Media towards mass audience has taken several leaps and bounds in history, especially during the 20th century. Three mediums in particular for reaching a mass audience revolutionized media broadcasting in their time, and are all three still popular and successful today: radio, television, and the World Wide Web. The textbook provides a detailed description of the early beginnings for each medium and similarities are evident. These similarities being: each of the three started with only a few companies dominating the medium, all have heights of dominance, and all have controversy and imposed regulation due to inappropriate.
The radio, television, and internet, in their early beginnings, had few companies that controlled the medium. The National Broadcasting Company (NBC) dominated radio broadcasting. Early in chapter 29, the textbook states, “The story of this agency’s entry into advertising into broadcasting, and its relationship to the dominant network at the time, NBC.” (207) As far as television, the textbook speaks of the few “extremely profitable large-market station operators”, NBC,CBS, and ABC. The World Wide Web started as strictly text-based browsing supported few browsers like Lynx.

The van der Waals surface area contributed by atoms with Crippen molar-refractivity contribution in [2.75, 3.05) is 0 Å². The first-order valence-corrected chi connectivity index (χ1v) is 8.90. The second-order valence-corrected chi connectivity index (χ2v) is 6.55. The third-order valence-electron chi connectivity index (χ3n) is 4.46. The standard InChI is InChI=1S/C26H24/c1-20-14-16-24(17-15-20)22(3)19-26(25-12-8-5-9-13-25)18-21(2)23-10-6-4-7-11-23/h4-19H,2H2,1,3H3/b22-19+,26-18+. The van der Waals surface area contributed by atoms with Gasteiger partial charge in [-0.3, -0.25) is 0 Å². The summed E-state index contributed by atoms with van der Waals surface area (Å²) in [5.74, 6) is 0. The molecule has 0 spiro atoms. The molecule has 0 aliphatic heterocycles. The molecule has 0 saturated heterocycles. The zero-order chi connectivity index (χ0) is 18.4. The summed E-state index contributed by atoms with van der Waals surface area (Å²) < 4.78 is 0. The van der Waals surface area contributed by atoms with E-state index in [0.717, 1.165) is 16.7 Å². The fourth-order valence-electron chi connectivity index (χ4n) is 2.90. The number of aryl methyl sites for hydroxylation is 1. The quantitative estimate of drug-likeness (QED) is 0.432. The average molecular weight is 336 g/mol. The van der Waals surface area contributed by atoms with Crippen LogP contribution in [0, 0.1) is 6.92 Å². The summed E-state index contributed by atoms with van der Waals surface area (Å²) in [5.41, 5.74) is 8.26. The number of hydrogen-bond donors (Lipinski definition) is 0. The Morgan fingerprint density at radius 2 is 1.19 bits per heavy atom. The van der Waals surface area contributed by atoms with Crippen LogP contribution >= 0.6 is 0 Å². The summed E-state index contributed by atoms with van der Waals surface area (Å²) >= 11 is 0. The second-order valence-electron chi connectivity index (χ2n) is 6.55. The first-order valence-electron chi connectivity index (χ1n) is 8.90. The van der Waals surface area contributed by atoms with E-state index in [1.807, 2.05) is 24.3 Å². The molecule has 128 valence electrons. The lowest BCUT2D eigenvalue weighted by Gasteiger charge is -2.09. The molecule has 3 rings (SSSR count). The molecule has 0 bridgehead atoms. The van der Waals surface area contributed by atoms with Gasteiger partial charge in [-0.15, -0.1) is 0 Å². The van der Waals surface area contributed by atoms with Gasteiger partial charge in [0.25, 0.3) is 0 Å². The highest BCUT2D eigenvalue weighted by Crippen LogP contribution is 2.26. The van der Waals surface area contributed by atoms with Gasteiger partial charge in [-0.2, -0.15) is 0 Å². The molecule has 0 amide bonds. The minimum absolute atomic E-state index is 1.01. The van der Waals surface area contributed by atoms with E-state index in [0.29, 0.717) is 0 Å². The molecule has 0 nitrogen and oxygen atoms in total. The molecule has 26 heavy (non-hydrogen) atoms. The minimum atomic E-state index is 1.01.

The next two common aspects of the mediums, height of dominance followed by codes of regulation, are evident in the text. In their primes, radio, television, and the WWW experienced worlds of success. With this success came times controversy as far as content on the air. Radio shows like Frank and Anne Hummert’s “soap opera factory” experienced controvesry over “tasteless and inappropriate content”. For TV, the FCC enacted a “Television Code” that help keep broadcasting appropriate. The WWW allows access to many pornographic materials that can be managed by programs that block this content.
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